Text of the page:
With a May like this who needs July? Yesterday’s extreme heat was a). amazing, and b). supremely humbling. 97 in the Twin Cities, smashing, obliterating the old record of 89 set most recently in 1978. Keep in mind the normal high is 71 degrees. Granite Falls hit an astounding 100 degrees in the shade, readings in the upper 90s from the southern suburbs of the Twin Cities and much of southern Minnesota. Check out the long list of records from the NWS below.
What happened? Good question. Computer models were predicting mid 70s for the metro area yesterday, but I saw that one of the models was predicting a 2 meter temperature of 82 by mid afternoon, so I upped the high to near 80. By midday (with a temperature of 86) I upped the high into the low 90s, knowing the record high was 89. A meteorologist NEVER predicts a record high! That would be borderline delusional. The odds are never in your favor when one goes out on a limb like that. Flying back from Annapolis I heard the pilot announce a current temperature of 94, only to get home and discover that the high was really (drumroll please) a whopping, record-smashing 97. A tongue of inflamed, desert air swept northeastward, and strong subsidence, sinking, drying air — warmed even more dramatically than the computers were suggesting, gusty winds at the surface adding to this “compressional warming”. It’s much the same effect when you pump air into your bicycle tires, it warms up rapidly. So it goes with the atmosphere: when air sinks rapidly it can warm dramatically, with some wild results. I’ve heard rare cases where strong downdrafts in the vicinity of severe thunderstorms have resulted in rapid spikes in temperature, sometimes a 30-40 degree rise in a few minutes! Frankly, I’m at a loss for answers here — my hunch is that it was a combination of compressional warming, gusty south winds at the surface, and the origin of this extraordinarily dry airmass (desert southwest).
Wednesday may be nearly as hot. The same (desert) airmass will be draped over Minnesota, a south to southwest wind gusting to 30 mph at times, and highs should rise well into the 80s to near 90. More mid 90s are possible over the southern third of Minnesota. T-storms may slosh into the Red River Valley by late in the day, but no cooling rain is expected until late Wednesday night and Thursday morning, when .10 to .30″ of rain may fall (and temperatures will cool down significantly).
A weak bubble of high pressure will keep most of the showers and T-storms to our south Friday, Saturday and much of Sunday (although a little rain my creep into far southern counties of Minnesota). By Monday, Memorial Day, moisture from the Gulf of Mexico will finally spurt north, fueling a few showers and T-storms, but I still don’t think it’s going to rain the entire day. More clouds and a few hours of rain will certainly mean slightly cooler temperatures (and higher humidity). Throw in a falling barometer and you might actually have pretty good conditions for catching fish, especially on Memorial Day (I’m trying like heck to find a silver lining here!)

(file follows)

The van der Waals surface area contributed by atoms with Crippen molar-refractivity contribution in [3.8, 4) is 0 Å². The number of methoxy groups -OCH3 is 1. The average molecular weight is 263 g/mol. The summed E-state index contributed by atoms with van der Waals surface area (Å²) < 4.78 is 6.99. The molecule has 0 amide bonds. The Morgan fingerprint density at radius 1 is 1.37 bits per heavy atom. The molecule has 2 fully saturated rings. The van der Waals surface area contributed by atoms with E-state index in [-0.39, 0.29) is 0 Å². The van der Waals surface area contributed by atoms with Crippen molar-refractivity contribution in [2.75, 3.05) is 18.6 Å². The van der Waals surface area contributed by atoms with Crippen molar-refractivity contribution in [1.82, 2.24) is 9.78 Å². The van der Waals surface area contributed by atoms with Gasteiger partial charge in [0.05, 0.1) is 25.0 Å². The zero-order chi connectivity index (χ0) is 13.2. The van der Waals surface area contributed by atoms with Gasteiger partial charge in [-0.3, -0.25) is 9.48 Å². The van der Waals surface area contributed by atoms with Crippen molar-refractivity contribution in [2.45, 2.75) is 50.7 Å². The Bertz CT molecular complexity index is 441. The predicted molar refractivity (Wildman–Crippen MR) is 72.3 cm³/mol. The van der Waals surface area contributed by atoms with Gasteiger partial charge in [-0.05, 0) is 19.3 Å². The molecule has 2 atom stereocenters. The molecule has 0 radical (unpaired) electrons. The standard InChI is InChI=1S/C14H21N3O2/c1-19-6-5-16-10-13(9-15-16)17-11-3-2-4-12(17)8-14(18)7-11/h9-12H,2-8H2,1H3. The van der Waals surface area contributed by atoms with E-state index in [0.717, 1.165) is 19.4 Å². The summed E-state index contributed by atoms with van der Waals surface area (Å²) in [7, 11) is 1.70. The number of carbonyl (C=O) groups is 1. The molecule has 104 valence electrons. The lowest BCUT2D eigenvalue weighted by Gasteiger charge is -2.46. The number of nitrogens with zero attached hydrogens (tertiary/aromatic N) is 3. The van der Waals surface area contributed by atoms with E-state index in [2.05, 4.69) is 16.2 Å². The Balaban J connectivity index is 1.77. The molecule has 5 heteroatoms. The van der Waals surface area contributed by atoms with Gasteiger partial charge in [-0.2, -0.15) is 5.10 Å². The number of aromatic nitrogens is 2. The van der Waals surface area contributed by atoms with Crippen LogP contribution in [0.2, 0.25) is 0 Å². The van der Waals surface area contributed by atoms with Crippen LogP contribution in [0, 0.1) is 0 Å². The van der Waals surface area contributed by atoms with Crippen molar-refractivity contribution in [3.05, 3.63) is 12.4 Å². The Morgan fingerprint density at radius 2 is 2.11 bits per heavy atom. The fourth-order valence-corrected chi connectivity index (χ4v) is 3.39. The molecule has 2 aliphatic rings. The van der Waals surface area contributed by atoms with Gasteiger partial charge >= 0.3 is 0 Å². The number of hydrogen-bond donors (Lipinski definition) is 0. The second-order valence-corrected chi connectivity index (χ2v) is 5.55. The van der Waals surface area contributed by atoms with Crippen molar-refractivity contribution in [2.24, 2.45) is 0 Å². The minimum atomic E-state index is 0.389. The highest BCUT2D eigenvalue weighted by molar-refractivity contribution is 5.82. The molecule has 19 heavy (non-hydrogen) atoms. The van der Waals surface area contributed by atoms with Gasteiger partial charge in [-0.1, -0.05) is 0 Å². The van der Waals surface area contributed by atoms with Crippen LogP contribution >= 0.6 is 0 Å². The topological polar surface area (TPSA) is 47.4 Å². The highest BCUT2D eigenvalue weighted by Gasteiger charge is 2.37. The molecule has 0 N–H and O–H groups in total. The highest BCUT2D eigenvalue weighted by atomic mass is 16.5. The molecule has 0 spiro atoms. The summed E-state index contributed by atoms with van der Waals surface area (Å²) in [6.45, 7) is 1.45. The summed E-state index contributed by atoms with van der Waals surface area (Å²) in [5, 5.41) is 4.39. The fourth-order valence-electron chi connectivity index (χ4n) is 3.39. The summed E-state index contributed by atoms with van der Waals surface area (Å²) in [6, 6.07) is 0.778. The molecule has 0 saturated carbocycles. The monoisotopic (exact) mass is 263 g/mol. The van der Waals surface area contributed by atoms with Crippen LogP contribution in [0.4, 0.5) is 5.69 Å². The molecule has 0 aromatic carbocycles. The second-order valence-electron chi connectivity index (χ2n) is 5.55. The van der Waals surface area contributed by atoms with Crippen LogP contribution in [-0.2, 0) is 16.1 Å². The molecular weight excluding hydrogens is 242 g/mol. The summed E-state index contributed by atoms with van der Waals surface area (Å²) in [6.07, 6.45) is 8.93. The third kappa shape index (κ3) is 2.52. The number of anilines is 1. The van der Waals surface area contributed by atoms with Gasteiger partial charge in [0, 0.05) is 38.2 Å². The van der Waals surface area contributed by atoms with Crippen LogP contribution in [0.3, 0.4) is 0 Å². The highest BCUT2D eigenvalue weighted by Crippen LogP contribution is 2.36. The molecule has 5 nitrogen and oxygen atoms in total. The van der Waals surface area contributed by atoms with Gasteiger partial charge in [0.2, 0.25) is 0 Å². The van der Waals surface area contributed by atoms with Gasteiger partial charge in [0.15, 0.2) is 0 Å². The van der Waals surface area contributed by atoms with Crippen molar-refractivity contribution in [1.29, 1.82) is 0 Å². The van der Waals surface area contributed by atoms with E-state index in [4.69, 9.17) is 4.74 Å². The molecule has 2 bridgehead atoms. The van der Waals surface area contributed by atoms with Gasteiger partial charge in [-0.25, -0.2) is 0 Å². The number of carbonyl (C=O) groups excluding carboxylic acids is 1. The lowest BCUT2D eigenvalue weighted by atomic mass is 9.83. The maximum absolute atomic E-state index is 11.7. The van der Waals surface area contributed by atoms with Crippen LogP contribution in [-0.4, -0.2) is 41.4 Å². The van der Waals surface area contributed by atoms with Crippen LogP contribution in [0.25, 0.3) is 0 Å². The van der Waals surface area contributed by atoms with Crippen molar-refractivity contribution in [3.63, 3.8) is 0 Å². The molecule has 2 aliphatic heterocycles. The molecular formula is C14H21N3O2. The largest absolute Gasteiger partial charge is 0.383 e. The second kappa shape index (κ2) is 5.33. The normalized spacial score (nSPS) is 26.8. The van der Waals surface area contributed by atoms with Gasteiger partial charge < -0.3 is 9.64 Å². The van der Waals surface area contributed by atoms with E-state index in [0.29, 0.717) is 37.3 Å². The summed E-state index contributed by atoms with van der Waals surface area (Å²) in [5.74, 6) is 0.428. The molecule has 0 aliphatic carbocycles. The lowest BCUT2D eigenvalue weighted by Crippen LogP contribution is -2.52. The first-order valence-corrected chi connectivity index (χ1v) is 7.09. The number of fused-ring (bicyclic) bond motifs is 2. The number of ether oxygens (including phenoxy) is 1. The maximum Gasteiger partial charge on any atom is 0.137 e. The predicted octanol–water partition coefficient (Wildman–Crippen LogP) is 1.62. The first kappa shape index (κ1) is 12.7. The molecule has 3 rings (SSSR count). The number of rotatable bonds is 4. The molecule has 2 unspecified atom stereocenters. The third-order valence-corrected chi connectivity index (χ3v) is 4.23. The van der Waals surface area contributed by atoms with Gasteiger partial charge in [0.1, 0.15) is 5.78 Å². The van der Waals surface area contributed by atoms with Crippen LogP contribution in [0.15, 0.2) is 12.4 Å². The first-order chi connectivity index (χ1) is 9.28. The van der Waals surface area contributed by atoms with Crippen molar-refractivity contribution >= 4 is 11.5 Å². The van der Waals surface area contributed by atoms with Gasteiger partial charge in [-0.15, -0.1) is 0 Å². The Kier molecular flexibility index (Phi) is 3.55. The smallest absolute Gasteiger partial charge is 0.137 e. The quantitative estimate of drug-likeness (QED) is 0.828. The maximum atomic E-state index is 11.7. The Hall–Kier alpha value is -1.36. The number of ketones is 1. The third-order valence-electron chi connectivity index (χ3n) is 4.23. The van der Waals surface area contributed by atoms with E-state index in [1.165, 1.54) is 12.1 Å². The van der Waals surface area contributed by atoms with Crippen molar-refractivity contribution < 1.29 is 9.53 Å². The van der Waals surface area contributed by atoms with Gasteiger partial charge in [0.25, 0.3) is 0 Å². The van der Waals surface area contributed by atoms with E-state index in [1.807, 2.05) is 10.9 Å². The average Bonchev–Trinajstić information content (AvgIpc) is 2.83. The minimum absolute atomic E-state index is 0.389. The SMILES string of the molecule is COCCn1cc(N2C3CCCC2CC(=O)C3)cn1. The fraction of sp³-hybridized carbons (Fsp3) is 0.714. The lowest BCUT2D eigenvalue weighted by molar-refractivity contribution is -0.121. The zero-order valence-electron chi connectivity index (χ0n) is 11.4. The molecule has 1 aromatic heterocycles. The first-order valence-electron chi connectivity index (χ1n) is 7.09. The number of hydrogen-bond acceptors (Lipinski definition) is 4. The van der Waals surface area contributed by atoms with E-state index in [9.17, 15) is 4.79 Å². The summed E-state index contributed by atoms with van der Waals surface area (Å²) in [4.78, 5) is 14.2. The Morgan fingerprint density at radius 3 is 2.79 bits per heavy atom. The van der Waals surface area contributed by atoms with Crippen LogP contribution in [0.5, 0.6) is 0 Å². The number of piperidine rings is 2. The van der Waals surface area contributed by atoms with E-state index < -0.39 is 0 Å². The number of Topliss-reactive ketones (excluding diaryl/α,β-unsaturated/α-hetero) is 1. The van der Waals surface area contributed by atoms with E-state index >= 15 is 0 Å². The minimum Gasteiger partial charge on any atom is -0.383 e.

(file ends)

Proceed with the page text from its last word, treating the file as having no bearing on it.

So, dress light today — it will border on STINKING HOT by the time you get out of work or school later today. The good news: it will only last 1 more day. Between a little Thursday rain and a slight cooler front of Canadian origin arriving Friday I do see some relief in time for the holiday weekend. Is this a sign that the summer will be blazing hot with a run of 90s? Not necessarily — this is more of a meteorological fluke, an aberration. Maybe that’s wishful thinking on my part. The summer weather is a riddle, wrapped in an enigma. Take any long-long range outlook with a huge grain of salt. The short-range forecast is tough enough!
• Record heat grips the southern third of Minnesota Tuesday, 97 in the Twin Cities, 94 in Rochester, 100 degrees reported at Granite Falls, nearly 30 degrees warmer than average.
• Grand Marais: Tuesday afternoon temperatures hold in the mid 30s, nearly a 70 degree temperature contrast across the state!
• Wednesday: nearly as hot, low to mid 90s south, near 90 central, 70s up north.
• T-storms reach the Red River Valley late Wednesday, spreading across the rest of Minnesota Thursday morning.
• Weak bubble of high pressure keeps most of the rain/storms over Iowa and Nebraska Friday, Saturday and Sunday…. risk of showers, T-storms increases on Memorial Day (few hours of rain possible).
• Weekend temperatures much closer to average for late May, 60s north, 70s south.
For a detailed list of most Minnesota towns, yesterday’s highs, and comprehensive weather information for the past 5 days (including highs/lows/precipitation) click here.